Line 1 Herefords created through linebreeding to ‘fix’ desirable traits
In most instances, inbreeding and linebreeding should be avoided by cattle breeders to prevent the doubling up of “bad” genes, but in some instances can be used as a genetic tool to “fix” a desired trait.
Michael Gonda of the Department of Animal Science at South Dakota State University explains that linebreeding is merely planned inbreeding.
“What the breeder is trying to do is produce progeny that are related to an outstanding ancestor somewhere back in the pedigree. Ideally, they would be only doing this while keeping inbreeding coefficients low,” says Gonda.
Breeders might be trying to double up a certain ancestor, having that individual appear on both sides of the pedigree, but farther back than father-to-daughter mating, siblings, half-siblings or even grandsire-to-granddaughter.
“One humorous definition of the difference between inbreeding and linebreeding is that linebreeding is what we call it when it works, and inbreeding is when it doesn’t,” he says.
Inbreeding is usually considered bad, and linebreeding has been touted as a good tool when selecting for certain genetics.
One advantage to linebreeding is that ranchers can increase the relationship of their animals to a genetically valuable ancestor. By stacking the genes, this enables the linebred individual to transmit more characteristics to its offspring than the other parent, because it possesses more homozygous genes.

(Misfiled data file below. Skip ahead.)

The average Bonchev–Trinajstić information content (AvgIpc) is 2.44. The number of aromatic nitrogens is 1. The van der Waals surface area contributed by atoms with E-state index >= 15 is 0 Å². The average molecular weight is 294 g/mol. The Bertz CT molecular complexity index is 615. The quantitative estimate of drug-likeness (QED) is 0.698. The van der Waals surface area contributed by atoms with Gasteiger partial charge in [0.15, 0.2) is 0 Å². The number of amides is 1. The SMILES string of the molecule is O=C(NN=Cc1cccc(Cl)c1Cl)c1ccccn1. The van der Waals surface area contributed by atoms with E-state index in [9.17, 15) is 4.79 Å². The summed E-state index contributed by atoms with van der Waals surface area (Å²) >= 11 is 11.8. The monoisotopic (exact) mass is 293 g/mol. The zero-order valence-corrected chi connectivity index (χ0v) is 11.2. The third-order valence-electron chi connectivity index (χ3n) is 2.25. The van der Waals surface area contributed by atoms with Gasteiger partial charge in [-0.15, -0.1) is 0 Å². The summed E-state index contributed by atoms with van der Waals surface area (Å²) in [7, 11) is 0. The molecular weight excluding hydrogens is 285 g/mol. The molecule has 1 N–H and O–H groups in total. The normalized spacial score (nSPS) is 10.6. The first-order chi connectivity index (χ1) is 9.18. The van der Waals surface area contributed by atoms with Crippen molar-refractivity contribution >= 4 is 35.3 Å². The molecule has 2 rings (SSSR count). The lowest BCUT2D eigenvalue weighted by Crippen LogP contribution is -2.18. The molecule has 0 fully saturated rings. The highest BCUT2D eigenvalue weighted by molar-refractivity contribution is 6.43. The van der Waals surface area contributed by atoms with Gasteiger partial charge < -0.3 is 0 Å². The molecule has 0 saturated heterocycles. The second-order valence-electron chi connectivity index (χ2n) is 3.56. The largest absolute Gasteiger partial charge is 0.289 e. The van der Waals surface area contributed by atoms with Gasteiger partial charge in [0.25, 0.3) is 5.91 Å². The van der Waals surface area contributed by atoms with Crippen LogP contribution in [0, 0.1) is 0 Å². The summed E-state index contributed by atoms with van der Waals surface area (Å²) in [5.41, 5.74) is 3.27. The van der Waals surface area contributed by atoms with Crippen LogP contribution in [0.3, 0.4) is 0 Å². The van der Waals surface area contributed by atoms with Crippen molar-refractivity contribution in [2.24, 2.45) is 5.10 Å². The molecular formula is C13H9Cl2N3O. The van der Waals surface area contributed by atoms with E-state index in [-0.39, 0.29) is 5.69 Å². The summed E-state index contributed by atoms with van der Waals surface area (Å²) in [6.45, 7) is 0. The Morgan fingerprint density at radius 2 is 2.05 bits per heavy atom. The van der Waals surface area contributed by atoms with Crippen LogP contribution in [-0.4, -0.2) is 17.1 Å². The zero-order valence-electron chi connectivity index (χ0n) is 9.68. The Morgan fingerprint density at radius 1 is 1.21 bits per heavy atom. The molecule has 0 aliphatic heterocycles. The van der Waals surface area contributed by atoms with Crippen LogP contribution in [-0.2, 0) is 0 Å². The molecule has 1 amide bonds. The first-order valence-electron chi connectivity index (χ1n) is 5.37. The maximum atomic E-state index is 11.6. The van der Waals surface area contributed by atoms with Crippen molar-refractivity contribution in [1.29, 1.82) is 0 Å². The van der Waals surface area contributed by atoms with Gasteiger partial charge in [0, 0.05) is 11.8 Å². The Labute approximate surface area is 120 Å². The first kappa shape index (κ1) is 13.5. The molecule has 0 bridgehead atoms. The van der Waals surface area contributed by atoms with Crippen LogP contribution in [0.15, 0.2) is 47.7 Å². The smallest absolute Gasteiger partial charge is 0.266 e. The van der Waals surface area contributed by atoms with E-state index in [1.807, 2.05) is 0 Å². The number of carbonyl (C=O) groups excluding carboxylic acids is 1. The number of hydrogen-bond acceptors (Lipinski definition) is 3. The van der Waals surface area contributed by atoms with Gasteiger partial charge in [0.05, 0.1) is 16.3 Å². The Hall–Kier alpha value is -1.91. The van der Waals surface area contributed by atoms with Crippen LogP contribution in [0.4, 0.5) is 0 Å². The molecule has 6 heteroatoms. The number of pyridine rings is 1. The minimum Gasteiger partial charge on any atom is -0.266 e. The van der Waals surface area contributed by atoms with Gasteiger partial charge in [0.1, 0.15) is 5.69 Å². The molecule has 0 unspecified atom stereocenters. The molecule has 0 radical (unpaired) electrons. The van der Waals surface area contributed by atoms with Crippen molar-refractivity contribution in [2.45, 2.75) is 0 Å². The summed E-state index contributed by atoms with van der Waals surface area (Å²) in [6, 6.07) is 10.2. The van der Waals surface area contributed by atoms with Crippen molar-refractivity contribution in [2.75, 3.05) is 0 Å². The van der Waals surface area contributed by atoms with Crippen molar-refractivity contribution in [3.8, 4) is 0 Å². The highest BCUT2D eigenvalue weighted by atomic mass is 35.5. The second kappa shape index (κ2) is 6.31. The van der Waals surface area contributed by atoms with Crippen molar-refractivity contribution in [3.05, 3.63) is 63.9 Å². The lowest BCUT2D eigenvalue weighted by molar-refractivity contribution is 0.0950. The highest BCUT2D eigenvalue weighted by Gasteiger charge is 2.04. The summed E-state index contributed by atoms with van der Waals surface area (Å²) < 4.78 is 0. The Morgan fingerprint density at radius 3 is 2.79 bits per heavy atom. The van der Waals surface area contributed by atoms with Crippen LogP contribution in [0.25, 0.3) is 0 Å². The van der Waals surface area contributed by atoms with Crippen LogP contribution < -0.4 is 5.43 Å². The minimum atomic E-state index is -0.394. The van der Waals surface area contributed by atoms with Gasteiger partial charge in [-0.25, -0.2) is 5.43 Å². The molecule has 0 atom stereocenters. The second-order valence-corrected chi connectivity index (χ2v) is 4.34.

“We call this prepotency. This can be valuable to seedstock producers who want to spread the genetics of an outstanding animal throughout their herd,” he explains.
There have been many instances where herds were intentionally inbred or linebred, such as the research project that began in 1934 at the Agricultural Research Service’s (ARS) Fort Keogh Livestock and Range Research Laboratory (LRRL) in Miles City, Mont.
Line 1 Herefords
“This study was done with Hereford cattle, and they ended up with some animals that were more than 40 percent inbred. The Line 1 Herefords are an example of a successful linebreeding program that was able to maintain high relationship coefficients with a common ancestor – Advance Domino 13 – while keeping average inbreeding coefficients relatively low, at less than 10 percent,” says Gonda.
The idea was to create some inbred lines that could later be crossed with unrelated inbred lines as a way for cattlemen to capture more heterosis – or hybrid vigor – and produce a consistent product by crossing inbred lines within a breed. But this vision was never fulfilled and has since been largely supplanted by crossbreeding.
As stated by Sharon Durham, an ARS staff member, in a 2009 article about the Line 1 cattle, this project was started by using two sons of Advance Domino 13, the founding sire for the desired line. The two sons, Advance Domino 20 and Advance Domino 54, were purchased from Fred DeBerard of Kremmling, Colo. and bred to 50 cows purchased from George Miles of Miles City, Mont. Then, the daughters of Advance Domino 20 were bred to his paternal half-sibling, Advance Domino 54, and vice versa.